Sure, I noticed that they use blake stitch, and so I suppose they're pricy for that, but blake stitch is still a good step up from glueing, and has some advantages compared to GYW in terms of sleekness. Anyway, I'm not looking for a shoe right now, but I'll bear Rancourt in mind next time I do.
              To be clear, I'm not saying that Blake stitch is actually worse, merely that GYW seems to have captured most of the high end shoe market. People that care about shoes talk about it like it's the only way to make a decent shoe. From what I can tell, Blake+rapid (which is what Rancourt seems to use for most if not all of their Blake stitched shoes) seems strictly superior to GYW. It has the same waterproofing capabilities without relying on cement for the underlying strength.

              But then, I think most of the benefits of GYW in general are overstated. If you actually need waterproofing, you should probably be in rain or snow boots instead of $300 dress shoes.

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                #67
                I agree good year is more marketable.

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                  #68
                  Old thread, but over the last few days, threads at SF and AAAC indicated that Grangaard is retiring from AE (unclear as to whether he's retiring or "retiring"). According to the AAAC thread, he'll be there for several more months during the leadership transition.
                  “There are moments, Jeeves, when one asks oneself, 'Do trousers matter?'"
                  "The mood will pass, sir.”

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                    #69
                    Originally posted by Sideswipe View Post
                    Old thread, but over the last few days, threads at SF and AAAC indicated that Grangaard is retiring from AE (unclear as to whether he's retiring or "retiring"). According to the AAAC thread, he'll be there for several more months during the leadership transition.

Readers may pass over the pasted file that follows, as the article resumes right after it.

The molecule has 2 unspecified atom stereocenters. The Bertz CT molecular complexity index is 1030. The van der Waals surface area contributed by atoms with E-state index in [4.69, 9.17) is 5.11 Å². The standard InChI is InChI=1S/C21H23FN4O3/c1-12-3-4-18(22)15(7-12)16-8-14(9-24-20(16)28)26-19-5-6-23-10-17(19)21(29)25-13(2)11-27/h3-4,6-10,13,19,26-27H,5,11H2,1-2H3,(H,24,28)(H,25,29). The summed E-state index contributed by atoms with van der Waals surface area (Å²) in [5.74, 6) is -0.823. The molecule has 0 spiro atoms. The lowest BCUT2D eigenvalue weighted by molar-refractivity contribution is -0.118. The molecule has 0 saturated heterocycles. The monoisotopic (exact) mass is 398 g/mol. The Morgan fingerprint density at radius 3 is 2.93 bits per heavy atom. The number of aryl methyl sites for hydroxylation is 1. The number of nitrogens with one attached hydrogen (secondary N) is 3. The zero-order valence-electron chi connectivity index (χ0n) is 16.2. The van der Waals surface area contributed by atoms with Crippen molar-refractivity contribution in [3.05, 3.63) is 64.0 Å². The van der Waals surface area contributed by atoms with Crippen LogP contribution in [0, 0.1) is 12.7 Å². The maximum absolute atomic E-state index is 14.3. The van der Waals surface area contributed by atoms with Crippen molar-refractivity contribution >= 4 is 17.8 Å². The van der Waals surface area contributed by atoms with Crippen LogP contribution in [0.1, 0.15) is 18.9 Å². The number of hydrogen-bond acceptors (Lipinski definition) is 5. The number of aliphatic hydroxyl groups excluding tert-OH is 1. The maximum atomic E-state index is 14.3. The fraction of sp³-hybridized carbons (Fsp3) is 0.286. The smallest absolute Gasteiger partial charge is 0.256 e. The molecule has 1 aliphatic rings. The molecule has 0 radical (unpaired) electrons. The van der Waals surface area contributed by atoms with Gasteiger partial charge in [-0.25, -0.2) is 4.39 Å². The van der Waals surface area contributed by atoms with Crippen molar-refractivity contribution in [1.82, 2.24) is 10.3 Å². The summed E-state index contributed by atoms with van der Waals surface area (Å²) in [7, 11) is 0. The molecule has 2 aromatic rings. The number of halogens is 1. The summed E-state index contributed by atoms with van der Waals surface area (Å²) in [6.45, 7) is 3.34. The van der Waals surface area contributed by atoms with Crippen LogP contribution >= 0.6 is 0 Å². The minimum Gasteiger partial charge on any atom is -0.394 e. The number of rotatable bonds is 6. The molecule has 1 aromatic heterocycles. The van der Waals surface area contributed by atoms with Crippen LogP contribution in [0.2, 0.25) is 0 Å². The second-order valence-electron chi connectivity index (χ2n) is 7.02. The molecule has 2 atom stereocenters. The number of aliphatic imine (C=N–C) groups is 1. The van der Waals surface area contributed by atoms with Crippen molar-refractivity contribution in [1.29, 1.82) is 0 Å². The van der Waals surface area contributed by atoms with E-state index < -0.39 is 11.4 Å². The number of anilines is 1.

I knew him when I worked at Piper Jaffray. He's a finance guy who stepped in to turn the company around. In private equity, the "exit," i.e., the sale of the company is always the goal because that's where you make your money. I'm sure the new owners would be thrilled for him to stay, but he's a multi-millionaire many times over and doesn't need the job.


                    Sent from my iPad using Tapatalk

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                      #70
                      Originally posted by theplayerking View Post
                      I knew him when I worked at Piper Jaffray. He's a finance guy who stepped in to turn the company around. In private equity, the "exit," i.e., the sale of the company is always the goal because that's where you make your money. I'm sure the new owners would be thrilled for him to stay, but he's a multi-millionaire many times over and doesn't need the job.


                      Sent from my iPad using Tapatalk
                      I hope you're right. The worry is the possibility that he wanted them to continue on a relatively traditional route with a little flair - his two favorite shoes are the Strand and the Cornwallis - but the new owners wanted to move in the direction of the recent new offerings, which I think are very poor indeed.

                      Of the shoes they've introduced in the last few months, the Grantham - while a bit boring - is the only traditional dress shoe, and that's already on clearance. The new McTavish has a horrible sole, rendering it a significant downgrade over the old McTavish. The less said about the casual chukkas and other stuff (Montauk, Cove Drive, Shannon Drive, and South Side), the better. I suppose the Player 2.0 is fine, but I don't know why grain leather is the only option.